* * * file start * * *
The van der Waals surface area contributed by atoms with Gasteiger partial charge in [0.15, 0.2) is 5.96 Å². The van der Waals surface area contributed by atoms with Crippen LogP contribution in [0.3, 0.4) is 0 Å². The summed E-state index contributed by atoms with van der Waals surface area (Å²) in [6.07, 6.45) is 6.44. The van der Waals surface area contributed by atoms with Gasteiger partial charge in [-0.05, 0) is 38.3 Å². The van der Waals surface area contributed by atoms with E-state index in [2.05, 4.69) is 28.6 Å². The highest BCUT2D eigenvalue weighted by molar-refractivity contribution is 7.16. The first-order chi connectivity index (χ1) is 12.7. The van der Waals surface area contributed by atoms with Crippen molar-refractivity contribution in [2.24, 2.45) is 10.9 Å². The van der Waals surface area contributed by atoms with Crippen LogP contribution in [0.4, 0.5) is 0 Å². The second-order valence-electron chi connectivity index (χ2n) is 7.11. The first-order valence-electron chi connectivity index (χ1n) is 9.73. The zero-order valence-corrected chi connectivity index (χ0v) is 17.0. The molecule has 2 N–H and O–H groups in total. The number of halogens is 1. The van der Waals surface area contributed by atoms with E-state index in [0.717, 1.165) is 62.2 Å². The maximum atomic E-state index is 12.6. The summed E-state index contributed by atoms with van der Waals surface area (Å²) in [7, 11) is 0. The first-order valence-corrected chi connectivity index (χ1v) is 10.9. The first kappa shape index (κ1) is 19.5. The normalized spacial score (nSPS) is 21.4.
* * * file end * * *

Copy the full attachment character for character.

The van der Waals surface area contributed by atoms with Gasteiger partial charge in [0.15, 0.2) is 5.96 Å². The van der Waals surface area contributed by atoms with Crippen LogP contribution in [0.3, 0.4) is 0 Å². The summed E-state index contributed by atoms with van der Waals surface area (Å²) in [6.07, 6.45) is 6.44. The van der Waals surface area contributed by atoms with Gasteiger partial charge in [-0.05, 0) is 38.3 Å². The van der Waals surface area contributed by atoms with E-state index in [2.05, 4.69) is 28.6 Å². The highest BCUT2D eigenvalue weighted by molar-refractivity contribution is 7.16. The first-order chi connectivity index (χ1) is 12.7. The van der Waals surface area contributed by atoms with Crippen molar-refractivity contribution in [2.24, 2.45) is 10.9 Å². The van der Waals surface area contributed by atoms with Crippen LogP contribution in [0.4, 0.5) is 0 Å². The second-order valence-electron chi connectivity index (χ2n) is 7.11. The first-order valence-electron chi connectivity index (χ1n) is 9.73. The zero-order valence-corrected chi connectivity index (χ0v) is 17.0. The molecule has 2 N–H and O–H groups in total. The number of halogens is 1. The van der Waals surface area contributed by atoms with E-state index in [0.717, 1.165) is 62.2 Å². The maximum atomic E-state index is 12.6. The summed E-state index contributed by atoms with van der Waals surface area (Å²) in [7, 11) is 0. The first-order valence-corrected chi connectivity index (χ1v) is 10.9. The first kappa shape index (κ1) is 19.5. The normalized spacial score (nSPS) is 21.4.